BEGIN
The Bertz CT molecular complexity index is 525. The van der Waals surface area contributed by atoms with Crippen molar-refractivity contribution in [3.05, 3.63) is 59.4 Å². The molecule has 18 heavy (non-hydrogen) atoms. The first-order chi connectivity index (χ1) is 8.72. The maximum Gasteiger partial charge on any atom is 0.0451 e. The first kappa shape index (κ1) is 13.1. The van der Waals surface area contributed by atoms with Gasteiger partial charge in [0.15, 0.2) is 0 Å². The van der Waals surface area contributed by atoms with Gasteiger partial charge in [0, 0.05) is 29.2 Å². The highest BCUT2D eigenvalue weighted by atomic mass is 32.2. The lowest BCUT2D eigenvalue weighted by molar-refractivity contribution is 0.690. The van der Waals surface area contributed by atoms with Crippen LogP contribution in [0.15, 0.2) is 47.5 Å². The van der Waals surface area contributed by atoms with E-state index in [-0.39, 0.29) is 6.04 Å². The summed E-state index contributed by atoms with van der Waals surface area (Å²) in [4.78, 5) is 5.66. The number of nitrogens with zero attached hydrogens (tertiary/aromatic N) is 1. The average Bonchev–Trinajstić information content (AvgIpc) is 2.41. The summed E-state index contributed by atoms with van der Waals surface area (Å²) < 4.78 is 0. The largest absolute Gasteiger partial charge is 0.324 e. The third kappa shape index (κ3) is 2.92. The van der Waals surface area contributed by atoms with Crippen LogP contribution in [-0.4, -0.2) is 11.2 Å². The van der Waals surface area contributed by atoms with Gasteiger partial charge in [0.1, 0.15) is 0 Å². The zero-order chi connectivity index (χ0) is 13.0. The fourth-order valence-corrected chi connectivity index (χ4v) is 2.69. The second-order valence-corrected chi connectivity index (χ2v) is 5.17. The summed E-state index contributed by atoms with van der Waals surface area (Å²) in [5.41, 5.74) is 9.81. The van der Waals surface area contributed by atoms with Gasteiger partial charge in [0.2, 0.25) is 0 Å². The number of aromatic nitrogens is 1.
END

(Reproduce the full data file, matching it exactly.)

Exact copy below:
The Bertz CT molecular complexity index is 525. The van der Waals surface area contributed by atoms with Crippen molar-refractivity contribution in [3.05, 3.63) is 59.4 Å². The molecule has 18 heavy (non-hydrogen) atoms. The first-order chi connectivity index (χ1) is 8.72. The maximum Gasteiger partial charge on any atom is 0.0451 e. The first kappa shape index (κ1) is 13.1. The van der Waals surface area contributed by atoms with Gasteiger partial charge in [0.15, 0.2) is 0 Å². The van der Waals surface area contributed by atoms with Gasteiger partial charge in [0, 0.05) is 29.2 Å². The highest BCUT2D eigenvalue weighted by atomic mass is 32.2. The lowest BCUT2D eigenvalue weighted by molar-refractivity contribution is 0.690. The van der Waals surface area contributed by atoms with Crippen LogP contribution in [0.15, 0.2) is 47.5 Å². The van der Waals surface area contributed by atoms with E-state index in [-0.39, 0.29) is 6.04 Å². The summed E-state index contributed by atoms with van der Waals surface area (Å²) in [4.78, 5) is 5.66. The number of nitrogens with zero attached hydrogens (tertiary/aromatic N) is 1. The average Bonchev–Trinajstić information content (AvgIpc) is 2.41. The summed E-state index contributed by atoms with van der Waals surface area (Å²) < 4.78 is 0. The largest absolute Gasteiger partial charge is 0.324 e. The third kappa shape index (κ3) is 2.92. The van der Waals surface area contributed by atoms with Crippen LogP contribution in [-0.4, -0.2) is 11.2 Å². The van der Waals surface area contributed by atoms with Gasteiger partial charge in [0.1, 0.15) is 0 Å². The zero-order chi connectivity index (χ0) is 13.0. The fourth-order valence-corrected chi connectivity index (χ4v) is 2.69. The second-order valence-corrected chi connectivity index (χ2v) is 5.17. The summed E-state index contributed by atoms with van der Waals surface area (Å²) in [5.41, 5.74) is 9.81. The van der Waals surface area contributed by atoms with Gasteiger partial charge in [0.2, 0.25) is 0 Å². The number of aromatic nitrogens is 1.